¡Muy bienvenido al nuevo año escolar!  We’re so happy to welcome you back and share exciting news about our Spanish program. Last fall RPMS was recognized by the American Council on the Teaching of Foreign Languages(ACTFL) Global Engagement Initiative for our 8th grade trip to Costa Rica.***This initiative recognizes outstanding community and culturally-engaged learning experiences within the world language curriculum at all levels on instruction.  We so look forward to sharing this impactful travel experience with your children when they are in Aspen.

When it comes to language acquisition, long term thinking is required.   Starting in Extended Day and 6-9, we envision what the 8th grade graduate will look like, and beyond that- the young adult speaker of Spanish.  So, let’s start with that vision and program goals:

What are the goals?
  • Language development happens over time-much longer than just one or two school years.  By the time the children graduate 8th grade, the goal is for them to function at the Novice High-Intermediate Low speaking levels in class. What does that mean?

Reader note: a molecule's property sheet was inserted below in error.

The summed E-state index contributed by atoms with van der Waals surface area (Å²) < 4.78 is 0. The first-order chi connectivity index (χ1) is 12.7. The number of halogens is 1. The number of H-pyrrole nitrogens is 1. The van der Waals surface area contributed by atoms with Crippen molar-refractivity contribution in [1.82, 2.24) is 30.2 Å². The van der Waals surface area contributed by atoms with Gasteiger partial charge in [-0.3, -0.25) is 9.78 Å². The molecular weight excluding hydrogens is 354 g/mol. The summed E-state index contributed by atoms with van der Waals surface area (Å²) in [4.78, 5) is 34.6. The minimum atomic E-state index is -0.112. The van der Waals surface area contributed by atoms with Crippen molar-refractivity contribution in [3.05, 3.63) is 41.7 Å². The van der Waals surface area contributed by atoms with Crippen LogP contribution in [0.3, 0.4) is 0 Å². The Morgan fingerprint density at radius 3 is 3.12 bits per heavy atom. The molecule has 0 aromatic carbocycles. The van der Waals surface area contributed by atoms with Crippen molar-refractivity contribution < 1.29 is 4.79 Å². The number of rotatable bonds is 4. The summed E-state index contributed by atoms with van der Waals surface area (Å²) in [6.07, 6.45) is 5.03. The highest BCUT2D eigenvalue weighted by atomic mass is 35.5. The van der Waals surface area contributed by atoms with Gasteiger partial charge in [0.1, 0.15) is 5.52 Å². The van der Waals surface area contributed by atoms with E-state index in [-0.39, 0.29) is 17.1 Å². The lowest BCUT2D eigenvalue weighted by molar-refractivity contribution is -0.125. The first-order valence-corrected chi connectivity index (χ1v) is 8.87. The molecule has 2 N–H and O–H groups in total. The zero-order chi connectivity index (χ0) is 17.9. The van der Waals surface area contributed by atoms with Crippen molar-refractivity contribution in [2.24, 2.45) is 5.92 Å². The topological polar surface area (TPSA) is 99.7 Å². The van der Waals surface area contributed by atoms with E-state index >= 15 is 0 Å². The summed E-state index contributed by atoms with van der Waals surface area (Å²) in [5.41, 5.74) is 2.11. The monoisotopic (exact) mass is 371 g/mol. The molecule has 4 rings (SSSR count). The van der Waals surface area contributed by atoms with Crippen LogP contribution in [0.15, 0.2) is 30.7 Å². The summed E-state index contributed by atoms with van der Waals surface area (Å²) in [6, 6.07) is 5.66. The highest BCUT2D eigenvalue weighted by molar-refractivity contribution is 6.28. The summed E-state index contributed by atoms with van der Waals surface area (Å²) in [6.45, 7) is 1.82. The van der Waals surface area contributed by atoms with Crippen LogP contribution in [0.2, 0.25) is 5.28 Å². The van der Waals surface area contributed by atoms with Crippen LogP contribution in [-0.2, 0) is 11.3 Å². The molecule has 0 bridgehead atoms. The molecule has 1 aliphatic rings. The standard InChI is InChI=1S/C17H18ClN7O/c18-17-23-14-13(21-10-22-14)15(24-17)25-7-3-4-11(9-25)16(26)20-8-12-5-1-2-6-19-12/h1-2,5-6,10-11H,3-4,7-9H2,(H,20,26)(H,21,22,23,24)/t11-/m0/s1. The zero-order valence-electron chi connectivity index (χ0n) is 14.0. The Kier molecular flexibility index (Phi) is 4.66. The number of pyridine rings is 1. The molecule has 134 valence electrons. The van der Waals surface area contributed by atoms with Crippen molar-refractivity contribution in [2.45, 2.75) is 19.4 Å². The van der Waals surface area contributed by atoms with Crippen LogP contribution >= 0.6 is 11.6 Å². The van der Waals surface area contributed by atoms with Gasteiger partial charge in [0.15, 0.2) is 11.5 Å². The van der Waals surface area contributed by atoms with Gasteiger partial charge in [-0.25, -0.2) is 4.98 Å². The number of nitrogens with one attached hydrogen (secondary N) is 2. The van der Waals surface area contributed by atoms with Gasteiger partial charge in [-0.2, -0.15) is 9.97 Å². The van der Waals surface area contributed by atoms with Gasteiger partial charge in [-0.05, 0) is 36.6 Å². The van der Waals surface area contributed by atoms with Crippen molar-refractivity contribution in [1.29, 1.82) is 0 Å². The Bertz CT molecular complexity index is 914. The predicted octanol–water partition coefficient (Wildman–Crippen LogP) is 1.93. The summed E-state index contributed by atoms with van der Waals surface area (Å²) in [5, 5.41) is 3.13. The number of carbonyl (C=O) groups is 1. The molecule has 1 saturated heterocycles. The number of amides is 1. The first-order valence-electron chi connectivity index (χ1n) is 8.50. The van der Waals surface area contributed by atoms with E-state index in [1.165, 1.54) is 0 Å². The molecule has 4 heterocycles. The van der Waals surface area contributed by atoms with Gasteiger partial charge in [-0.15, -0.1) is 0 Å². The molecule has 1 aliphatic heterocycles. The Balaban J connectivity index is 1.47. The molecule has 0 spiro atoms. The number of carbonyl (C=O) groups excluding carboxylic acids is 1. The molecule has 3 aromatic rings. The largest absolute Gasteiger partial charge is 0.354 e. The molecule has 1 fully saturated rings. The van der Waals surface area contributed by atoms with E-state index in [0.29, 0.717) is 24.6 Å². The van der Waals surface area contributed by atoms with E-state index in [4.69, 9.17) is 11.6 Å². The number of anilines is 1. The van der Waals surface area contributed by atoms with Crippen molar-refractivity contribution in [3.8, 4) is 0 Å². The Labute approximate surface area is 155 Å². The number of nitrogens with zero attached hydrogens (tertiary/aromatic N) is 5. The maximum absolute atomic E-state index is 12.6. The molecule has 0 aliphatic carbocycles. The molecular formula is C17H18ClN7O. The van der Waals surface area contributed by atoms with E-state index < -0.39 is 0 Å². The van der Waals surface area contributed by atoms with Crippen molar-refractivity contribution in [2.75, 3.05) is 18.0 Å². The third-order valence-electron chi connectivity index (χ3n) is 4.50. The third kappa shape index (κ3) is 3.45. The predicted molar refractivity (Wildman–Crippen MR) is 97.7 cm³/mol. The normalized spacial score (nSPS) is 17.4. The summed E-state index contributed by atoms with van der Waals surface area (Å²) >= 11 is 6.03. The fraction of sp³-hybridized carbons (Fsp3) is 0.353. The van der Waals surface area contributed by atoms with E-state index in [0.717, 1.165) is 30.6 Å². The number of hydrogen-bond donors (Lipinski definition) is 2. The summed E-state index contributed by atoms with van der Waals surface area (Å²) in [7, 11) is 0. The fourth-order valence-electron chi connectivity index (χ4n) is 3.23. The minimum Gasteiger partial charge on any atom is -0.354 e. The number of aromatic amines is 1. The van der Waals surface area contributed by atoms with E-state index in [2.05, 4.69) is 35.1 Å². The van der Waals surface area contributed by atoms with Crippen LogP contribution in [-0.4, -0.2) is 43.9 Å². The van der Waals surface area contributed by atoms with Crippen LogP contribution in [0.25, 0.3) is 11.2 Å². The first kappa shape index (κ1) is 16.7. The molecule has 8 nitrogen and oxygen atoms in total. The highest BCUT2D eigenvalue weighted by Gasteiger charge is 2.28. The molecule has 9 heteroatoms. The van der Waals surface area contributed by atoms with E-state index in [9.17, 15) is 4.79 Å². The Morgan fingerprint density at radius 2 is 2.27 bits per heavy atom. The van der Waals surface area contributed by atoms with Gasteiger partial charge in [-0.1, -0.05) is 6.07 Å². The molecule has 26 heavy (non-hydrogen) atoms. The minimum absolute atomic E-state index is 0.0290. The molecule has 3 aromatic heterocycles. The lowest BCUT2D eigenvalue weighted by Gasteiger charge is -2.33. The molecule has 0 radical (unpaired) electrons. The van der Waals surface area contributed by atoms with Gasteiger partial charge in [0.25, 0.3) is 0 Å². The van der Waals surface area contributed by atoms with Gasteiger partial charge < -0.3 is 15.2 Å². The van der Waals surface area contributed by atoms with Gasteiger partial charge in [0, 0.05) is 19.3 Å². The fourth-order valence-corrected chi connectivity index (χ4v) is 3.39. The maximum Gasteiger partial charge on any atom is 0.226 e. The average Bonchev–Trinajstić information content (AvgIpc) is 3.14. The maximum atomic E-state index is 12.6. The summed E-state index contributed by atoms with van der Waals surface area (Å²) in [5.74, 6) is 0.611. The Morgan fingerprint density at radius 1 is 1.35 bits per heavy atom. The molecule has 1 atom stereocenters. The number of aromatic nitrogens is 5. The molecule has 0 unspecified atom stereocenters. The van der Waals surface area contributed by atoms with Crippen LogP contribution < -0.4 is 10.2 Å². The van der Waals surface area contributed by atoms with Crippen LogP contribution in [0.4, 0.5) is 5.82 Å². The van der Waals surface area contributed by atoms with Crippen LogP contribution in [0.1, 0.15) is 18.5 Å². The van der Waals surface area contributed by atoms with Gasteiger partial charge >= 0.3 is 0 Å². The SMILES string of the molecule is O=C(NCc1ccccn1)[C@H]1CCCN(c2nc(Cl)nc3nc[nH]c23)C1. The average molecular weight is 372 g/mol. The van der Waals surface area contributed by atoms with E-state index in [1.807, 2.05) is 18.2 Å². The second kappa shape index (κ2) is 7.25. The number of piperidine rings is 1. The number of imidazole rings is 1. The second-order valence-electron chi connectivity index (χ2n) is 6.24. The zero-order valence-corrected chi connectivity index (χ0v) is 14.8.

• Intermediate speakers of a language are know as survivors-they can survive in the target culture.  
    • The Intermediate level is characterized by the ability to combine learned elements of language creatively, though primarily in a reactive mode.
    • The Intermediate level speaker can initiate, minimally sustain, and close basic communicative tasks.
    • The speaker can ask and answer questions and can speak in discrete sentences and strings of sentences on topics that are either autobiographical or related primarily to his or her immediate environment.
    • Novice High speakers are on the cusp of being able to perform Intermediate tasks in a sustained and consistent manner.

Remember-Novice High/Intermediate Low is the goal of our graduates. What that means is that in 6-9, the children are interacting and having fun using the language to explore different topics.  While the priority is interpersonal communication, we start some reading during the second and third years and introduce writing-all of which support oral communication. The children in 6-9 navigate real life situations encountered in childhood using Spanish-play, asking questions, grace and courtesy, talking about themselves and exploring culture through the language.

We hope that you will sign up to follow the Spanish class blog, where we post information on language learning, news on what’s happening in class and practical ways you can support Spanish language learning outside of school.   Please contact us with any questions you have. We love talking world languages!